Understand Your Rights and Protect Your Jobs – A Guide for General Contractors
Preliminary Lien Notice or Pre-Lien Notice
As a contractor, you know there are several steps involved in starting a new job. From initial assessments, defining the scope of work, securing subcontractor estimates, hiring subcontractors, finding suppliers, signing contracts and more: there’s a lot to keep track of and a lot that you can miss. In this blog we’re going to discuss a really important step of any job called Notice of Right to a Lien, preliminary lien notice, or pre-lien notice.
A Notice of Right to a Lien provides protection to you, the contractor. In most states it is a statutory requirement for you to provide a Notice of Right to a Lien to your customer when work begins. If you don’t, your state will bar you from using their lien laws to secure payment from your customer if they don’t pay when the work is complete.
A Notice of Right to a Lien isn’t an actual lien. It is one of the steps you must take when work begins for you to have the right to file a lien if needed later. A lien is a legal claim for payment that when recorded at the recorder’s office of your county, becomes a claim against a particular property. It is a claim that has higher priority than a mortgage, and just like a mortgage, it can be foreclosed to force the property owner to pay the amount claimed under the lien. If they don’t, you can force the property to be sold to satisfy your claim.
Information Notice to Owner
Generally, the lien process begins when you start new work for a new customer. Your state laws require you to provide your new customer with a legal document called an Information Notice to Owner. The Information Notice form is only given to your customer/property owner if you are dealing directly with the customer/property owner. (More on what to do if you are a subcontractor later).
You should think of providing this Information Notice as a decision on your part to follow the “best practices” of the contracting industry. It is a critical step in your work flow. Not only does it protect your right to receive payment for your work and materials, but well-run contracting companies do it every time. If you’re serious about being a well-run contracting company, you simply must make this part of your process.
You should also know that the contractor’s board in many states encourages property owners who don’t receive the Information Notice to contact them. So, it’s better to have your bases covered than risk a call from your state’s contractor’s board.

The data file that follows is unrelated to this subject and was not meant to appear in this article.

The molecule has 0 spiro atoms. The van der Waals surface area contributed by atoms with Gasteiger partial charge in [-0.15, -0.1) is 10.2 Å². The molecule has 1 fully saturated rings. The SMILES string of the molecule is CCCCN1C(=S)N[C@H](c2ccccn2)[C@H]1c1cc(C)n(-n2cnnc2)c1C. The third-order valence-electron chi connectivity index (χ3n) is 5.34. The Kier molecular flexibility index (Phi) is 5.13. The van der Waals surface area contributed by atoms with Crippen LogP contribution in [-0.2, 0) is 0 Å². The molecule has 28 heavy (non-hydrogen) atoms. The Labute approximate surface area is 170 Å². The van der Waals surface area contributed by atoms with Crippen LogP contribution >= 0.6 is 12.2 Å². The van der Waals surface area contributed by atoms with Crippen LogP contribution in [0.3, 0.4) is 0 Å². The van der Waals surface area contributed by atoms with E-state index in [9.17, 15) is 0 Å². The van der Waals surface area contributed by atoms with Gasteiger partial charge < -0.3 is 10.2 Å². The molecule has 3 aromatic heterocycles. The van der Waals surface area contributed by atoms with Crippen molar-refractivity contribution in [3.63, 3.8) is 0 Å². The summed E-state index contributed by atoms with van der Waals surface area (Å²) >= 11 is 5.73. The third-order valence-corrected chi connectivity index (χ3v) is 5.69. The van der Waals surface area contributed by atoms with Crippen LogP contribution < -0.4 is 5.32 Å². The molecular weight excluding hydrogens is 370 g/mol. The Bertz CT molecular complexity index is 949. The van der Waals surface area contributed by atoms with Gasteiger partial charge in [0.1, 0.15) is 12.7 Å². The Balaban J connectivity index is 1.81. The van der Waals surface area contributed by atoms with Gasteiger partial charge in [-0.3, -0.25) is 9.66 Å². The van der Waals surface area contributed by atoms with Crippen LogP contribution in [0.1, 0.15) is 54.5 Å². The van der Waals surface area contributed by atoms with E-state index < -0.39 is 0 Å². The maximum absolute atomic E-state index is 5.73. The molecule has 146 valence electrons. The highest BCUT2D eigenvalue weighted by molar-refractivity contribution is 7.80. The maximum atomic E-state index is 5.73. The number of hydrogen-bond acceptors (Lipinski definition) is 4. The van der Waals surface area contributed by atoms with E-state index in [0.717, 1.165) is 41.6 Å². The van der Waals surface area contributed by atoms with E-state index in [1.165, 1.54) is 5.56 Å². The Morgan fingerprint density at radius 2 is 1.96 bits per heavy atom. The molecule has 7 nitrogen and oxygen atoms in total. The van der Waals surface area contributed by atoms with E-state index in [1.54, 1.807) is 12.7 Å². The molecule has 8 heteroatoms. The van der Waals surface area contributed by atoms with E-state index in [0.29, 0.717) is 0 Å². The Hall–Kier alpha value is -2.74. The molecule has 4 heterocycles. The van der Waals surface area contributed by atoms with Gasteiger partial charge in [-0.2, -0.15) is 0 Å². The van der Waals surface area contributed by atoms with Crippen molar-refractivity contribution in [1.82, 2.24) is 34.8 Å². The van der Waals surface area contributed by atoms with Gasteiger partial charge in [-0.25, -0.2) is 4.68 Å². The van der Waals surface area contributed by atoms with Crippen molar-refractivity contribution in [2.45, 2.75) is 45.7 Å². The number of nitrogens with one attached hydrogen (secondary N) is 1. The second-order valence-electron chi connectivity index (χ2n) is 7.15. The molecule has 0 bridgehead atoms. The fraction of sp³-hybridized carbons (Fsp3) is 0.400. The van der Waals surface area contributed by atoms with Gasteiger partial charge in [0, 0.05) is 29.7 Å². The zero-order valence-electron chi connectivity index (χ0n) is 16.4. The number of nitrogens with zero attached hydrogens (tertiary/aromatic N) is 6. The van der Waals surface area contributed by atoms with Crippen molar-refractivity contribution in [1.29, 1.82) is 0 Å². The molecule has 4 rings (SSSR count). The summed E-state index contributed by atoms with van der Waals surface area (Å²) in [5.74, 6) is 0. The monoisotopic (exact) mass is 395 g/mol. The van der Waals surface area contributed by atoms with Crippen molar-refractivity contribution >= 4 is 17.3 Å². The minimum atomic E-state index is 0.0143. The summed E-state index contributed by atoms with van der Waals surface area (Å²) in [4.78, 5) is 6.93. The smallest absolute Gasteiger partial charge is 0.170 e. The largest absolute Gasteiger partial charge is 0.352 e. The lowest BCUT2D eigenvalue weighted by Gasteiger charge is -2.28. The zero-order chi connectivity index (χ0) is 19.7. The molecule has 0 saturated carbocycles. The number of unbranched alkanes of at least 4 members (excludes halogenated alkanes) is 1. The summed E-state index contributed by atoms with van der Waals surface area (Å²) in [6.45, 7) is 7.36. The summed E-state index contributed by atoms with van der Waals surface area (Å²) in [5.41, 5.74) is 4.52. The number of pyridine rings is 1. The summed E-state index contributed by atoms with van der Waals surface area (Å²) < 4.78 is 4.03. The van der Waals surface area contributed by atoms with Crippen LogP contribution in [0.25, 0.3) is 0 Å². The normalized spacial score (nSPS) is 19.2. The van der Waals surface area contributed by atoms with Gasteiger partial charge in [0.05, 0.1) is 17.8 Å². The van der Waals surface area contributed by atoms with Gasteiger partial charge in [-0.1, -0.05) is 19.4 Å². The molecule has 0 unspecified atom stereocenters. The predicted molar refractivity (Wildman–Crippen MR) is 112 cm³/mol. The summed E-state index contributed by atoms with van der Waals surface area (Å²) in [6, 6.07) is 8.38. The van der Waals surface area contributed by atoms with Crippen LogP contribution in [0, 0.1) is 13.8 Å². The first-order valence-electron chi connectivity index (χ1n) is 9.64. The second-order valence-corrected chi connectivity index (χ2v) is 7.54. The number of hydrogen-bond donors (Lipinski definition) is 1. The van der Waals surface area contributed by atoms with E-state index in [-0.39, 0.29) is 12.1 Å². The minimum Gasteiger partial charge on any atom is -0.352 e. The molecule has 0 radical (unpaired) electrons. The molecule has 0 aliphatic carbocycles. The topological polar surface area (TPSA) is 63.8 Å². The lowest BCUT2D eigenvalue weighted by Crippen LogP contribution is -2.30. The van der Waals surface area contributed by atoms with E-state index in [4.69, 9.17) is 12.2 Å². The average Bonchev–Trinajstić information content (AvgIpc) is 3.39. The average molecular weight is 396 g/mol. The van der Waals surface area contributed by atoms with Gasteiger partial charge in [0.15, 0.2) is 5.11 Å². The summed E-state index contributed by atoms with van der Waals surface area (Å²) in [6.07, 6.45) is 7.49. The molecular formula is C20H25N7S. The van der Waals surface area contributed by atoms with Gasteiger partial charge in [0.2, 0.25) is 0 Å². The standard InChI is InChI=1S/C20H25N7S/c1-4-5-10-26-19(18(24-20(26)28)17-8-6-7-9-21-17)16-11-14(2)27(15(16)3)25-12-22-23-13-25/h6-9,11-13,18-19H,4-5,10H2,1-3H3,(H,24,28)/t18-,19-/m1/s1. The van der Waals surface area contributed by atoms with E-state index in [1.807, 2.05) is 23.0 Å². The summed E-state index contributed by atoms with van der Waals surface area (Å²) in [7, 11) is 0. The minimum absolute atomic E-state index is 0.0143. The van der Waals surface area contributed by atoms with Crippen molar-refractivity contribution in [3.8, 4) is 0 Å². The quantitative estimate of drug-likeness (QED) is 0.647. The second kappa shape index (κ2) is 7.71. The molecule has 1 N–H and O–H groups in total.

Delivering the Preliminary Lien Notice
Your second step will be to deliver a Notice of Right to a Lien after your customer/property owner has received the Information Notice and before you begin to provide work or materials to your customer/property owner. The Notice of Right to a Lien states that if you aren’t paid, you have the right to claim a lien. This claim will cover all services, labor, materials, and equipment delivered to your customer within a certain date range.
What if you are a subcontractor working on a project where your customer is the general contractor who has the contract with the property owner? In this case you don’t need to worry about providing the Information Notice. You do want to send a copy of the Notice of Right to a Lien to the property owner before you supply work or materials to the project.
If you don’t, and the general contractor does not pay you for your work, you’ll be unable to file a lien against the property owner to secure payment.
What does it mean for your business if you don’t use the Information Notice and Notice of Right to a Lien? Many contractors make this choice. They simply decide that it is too complicated or time consuming to do that extra paperwork. And hey, who would work for a customer who is not likely to pay anyway, right?
Well, quite often, nothing goes off the rails if you fail to follow the lien laws of your state. It is likely that your projects will go mostly to plan and your customers will pay you as arranged. You’ll be able to pay your subcontractors and suppliers and everyone will go home happy.
Protecting Yourself From Liability
The question to ask yourself isn’t what will happen if you don’t follow your lien laws. Instead, you should always ask yourself “What would happen to my business if on my next large project, my customer failed to pay me?” You’d still have to pay all your employees, all your subcontractors, and all your suppliers for the work you completed. How would you do this? This nightmare scenario is not too likely, but it is common. And, it generally results in the failure of a contracting business and the bankruptcy of a family.
So, it’s pretty simple. Using the lien paperwork of your state protects you and ensures you that you’ll receive payment no matter what. There is really no justification for NOT complying with the lien laws in your state. The alternative is simply too dangerous to your future.
See how one small cautionary step can make a huge difference in the long-term?
Like worker’s compensation, following your state’s lien laws can seem like a hassle. But it is an essential part of protecting your company. There’s a little footwork involved at first, but it goes a long way to removing job-related stress and worry.
As the saying goes, better to be safe than sorry, especially when your business is on the line.
To learn about lien rights in your state, click here.